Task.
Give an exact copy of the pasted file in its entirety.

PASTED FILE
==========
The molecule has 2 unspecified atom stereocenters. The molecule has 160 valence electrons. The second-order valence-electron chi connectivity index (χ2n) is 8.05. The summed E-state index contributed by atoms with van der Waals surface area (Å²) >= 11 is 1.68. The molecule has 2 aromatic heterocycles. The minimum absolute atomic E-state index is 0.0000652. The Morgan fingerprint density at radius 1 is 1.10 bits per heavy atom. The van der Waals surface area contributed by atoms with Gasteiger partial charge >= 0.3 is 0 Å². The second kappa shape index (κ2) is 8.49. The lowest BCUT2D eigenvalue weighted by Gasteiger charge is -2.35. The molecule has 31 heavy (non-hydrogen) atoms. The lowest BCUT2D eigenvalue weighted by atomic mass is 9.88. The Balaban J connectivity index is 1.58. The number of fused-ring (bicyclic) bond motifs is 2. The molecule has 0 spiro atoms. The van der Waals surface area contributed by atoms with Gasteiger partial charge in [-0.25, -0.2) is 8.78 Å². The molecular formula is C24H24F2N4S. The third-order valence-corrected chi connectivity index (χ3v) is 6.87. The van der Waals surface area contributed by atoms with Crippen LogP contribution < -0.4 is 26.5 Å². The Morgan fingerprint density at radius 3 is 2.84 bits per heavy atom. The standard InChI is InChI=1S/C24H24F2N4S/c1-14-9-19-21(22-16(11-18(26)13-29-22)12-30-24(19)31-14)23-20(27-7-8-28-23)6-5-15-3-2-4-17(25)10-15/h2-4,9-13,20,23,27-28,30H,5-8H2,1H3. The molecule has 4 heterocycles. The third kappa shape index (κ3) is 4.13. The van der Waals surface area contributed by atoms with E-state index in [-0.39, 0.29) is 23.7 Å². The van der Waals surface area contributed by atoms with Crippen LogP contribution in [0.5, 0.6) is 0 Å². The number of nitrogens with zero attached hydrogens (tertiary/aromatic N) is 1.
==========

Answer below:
The molecule has 2 unspecified atom stereocenters. The molecule has 160 valence electrons. The second-order valence-electron chi connectivity index (χ2n) is 8.05. The summed E-state index contributed by atoms with van der Waals surface area (Å²) >= 11 is 1.68. The molecule has 2 aromatic heterocycles. The minimum absolute atomic E-state index is 0.0000652. The Morgan fingerprint density at radius 1 is 1.10 bits per heavy atom. The van der Waals surface area contributed by atoms with Gasteiger partial charge >= 0.3 is 0 Å². The second kappa shape index (κ2) is 8.49. The lowest BCUT2D eigenvalue weighted by Gasteiger charge is -2.35. The molecule has 31 heavy (non-hydrogen) atoms. The lowest BCUT2D eigenvalue weighted by atomic mass is 9.88. The Balaban J connectivity index is 1.58. The number of fused-ring (bicyclic) bond motifs is 2. The molecule has 0 spiro atoms. The van der Waals surface area contributed by atoms with Gasteiger partial charge in [-0.25, -0.2) is 8.78 Å². The molecular formula is C24H24F2N4S. The third-order valence-corrected chi connectivity index (χ3v) is 6.87. The van der Waals surface area contributed by atoms with Crippen LogP contribution < -0.4 is 26.5 Å². The Morgan fingerprint density at radius 3 is 2.84 bits per heavy atom. The standard InChI is InChI=1S/C24H24F2N4S/c1-14-9-19-21(22-16(11-18(26)13-29-22)12-30-24(19)31-14)23-20(27-7-8-28-23)6-5-15-3-2-4-17(25)10-15/h2-4,9-13,20,23,27-28,30H,5-8H2,1H3. The molecule has 4 heterocycles. The third kappa shape index (κ3) is 4.13. The van der Waals surface area contributed by atoms with E-state index in [-0.39, 0.29) is 23.7 Å². The van der Waals surface area contributed by atoms with Crippen LogP contribution in [0.5, 0.6) is 0 Å². The number of nitrogens with zero attached hydrogens (tertiary/aromatic N) is 1.